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News Daily: Rail fares reform promised and 'crazy' customs plan

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Fares fair
Rail fares in the UK look set for a shake-up. The number and complexity of tickets on offer has grown to baffling proportions - about 55 million in all - and now rail firms say action is needed to make the system simpler and fairer.They blame "well-meaning but outdated regulation" for the current state of affairs, where it can be cheaper to buy several tickets for a single journey rather than one. Or why you might can be charged a peak-time fare when half a trip is on an off-peak service. It's also why, they say, part-time and freelance workers are left tearing their hair out at the inflexibility of the season ticket system.The firms are launching a UK-wide public consultation in conjunction with watchdog Transport Focus, who say reform is long overdue. But the RMT union is sounding a note of scepticism, arguing that "no-one trusts" private rail companies to "do the right thing by passengers" - even after asking them their views.
No 10's customs plan 'crazy'
The row over the future of the UK-EU customs union post-Brexit shows no sign of being resolved, and now foreign secretary and Brexiteer-in-chief Boris Johnson has apparently called his boss's preferred option "crazy" and "untried".
That option - known as a customs partnership - would require the UK to collect tariffs on goods set by the EU on behalf of Brussels, but Mr Johnson has told a newspaper he believes it's a non-starter. Most crucially for Theresa May, he insists it wouldn't amount to "taking back control" - control of borders, laws and trade policy - and this is the bottom line for Brexiteers.Downing Street said the idea was still on the table after ministers failed to agree a customs plan last week, but BBC political correspondent Alex Forsyth says Mr Johnson's intervention will inevitably stoke tensions within the Conservative Party.Here's a reminder of why the customs union matters so much.
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New York attorney general quits
Eric Schneiderman has been a vocal supporter of the #MeToo movement against sexual harassment, but now he's been forced to resign following allegations of assault by four women. Mr Schneiderman said he "strongly contests" accusations he hit and abused women, but was stepping down because the claims would "effectively prevent me from leading the office's work at this critical time".
Trump Iran announcement looms
Finally, we're expecting a statement from the White House later today about whether the US will pull out of the Iran nuclear deal. Donald Trump has repeatedly branded it a bad deal - here are the key details of what it entails - but a string of other Western leaders, most recently the aforementioned Boris Johnson, have urged him to stick with it.
Cannes Film Festival: 10 movies to watch
By Neil Smith, BBC Entertainment reporter, in CannesThis year's festival will end with the world premiere of Terry Gilliam's Don Quixote film - or at least that's the plan. One of the film's former producers is trying to halt the screening, claiming it can't go ahead without his permission. A previous attempt to make the film collapsed in 2000 - a calamity charted in the 2002 documentary Lost in La Mancha. But Gilliam pressed on and finally managed to complete the film, in which Jonathan Pryce and Adam Driver play contemporary versions of Cervantes' Don Quixote and Sancho Panza.Read the full article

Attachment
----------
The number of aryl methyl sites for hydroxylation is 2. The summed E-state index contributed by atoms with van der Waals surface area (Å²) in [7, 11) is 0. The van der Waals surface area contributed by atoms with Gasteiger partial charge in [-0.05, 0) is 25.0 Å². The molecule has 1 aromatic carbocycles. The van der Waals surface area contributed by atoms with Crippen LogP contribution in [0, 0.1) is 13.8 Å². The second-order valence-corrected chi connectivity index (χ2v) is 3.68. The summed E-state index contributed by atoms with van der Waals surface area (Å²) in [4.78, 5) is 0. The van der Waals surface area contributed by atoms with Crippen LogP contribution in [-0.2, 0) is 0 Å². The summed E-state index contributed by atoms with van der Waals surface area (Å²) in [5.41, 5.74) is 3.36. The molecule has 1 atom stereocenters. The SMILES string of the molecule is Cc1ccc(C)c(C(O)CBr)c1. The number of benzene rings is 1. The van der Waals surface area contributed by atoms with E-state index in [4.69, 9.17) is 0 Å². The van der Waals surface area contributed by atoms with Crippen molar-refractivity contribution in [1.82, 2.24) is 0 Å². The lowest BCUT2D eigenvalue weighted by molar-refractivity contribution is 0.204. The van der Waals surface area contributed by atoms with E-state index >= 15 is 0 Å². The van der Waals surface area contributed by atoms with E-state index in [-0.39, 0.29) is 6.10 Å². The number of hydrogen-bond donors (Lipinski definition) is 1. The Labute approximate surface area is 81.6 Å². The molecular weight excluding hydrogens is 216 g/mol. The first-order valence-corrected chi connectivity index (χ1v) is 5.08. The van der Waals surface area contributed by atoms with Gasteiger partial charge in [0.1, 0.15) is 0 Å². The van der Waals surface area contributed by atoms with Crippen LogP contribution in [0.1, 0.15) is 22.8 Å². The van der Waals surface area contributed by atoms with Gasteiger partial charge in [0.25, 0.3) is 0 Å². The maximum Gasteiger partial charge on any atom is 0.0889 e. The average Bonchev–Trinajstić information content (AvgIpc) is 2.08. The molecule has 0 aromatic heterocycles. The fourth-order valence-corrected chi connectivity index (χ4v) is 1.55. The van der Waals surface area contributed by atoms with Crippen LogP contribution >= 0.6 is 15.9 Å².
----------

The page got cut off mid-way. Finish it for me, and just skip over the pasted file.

What the papers say
The plight of rail travellers - and the possibility of change - makes several front pages. The Times asks why it's taken so long to sort out the chaos and calls current price discrepancies "scandalous". Paul Plummer, the head of industry body the Rail Delivery Group admits in a piece for the Daily Telegraph that customers deserve better. "NHS cuts will kill kids" declares the headline on the front page of the Daily Mirror. It's worried about the possible closure of paediatric services at a Lincolnshire hospital. Meanwhile, the Financial Times says hundreds of staff in the Department for International Trade are set to lose their jobs.
Daily digest
Generations Pensioners should be taxed more to help the young, a report saysMiracle boy Youngster wakes just after his parents agree to donate his organsNew mums More funding promised for mental health supportWet wipes Could their days be numbered?
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Lookahead
14:30 Health Secretary Jeremy Hunt takes questions in the Commons following breast cancer screening errors.15:30 Immigration Minister Caroline Nokes and the head of immigration enforcement at the Home Office appear before MPs - a grilling on the Windrush scandal is inevitable.
On this day
1945 British Prime Minister Winston Churchill officially announces the end of the war with Germany.
From elsewhere
What lies beneath: The subterranean secrets of London's super-rich (Guardian)The promise of vaping and the rise of Juul (New Yorker)The terrifying day I met the Taliban (Daily Mail)Alexa is a revelation for the blind (The Atlantic)
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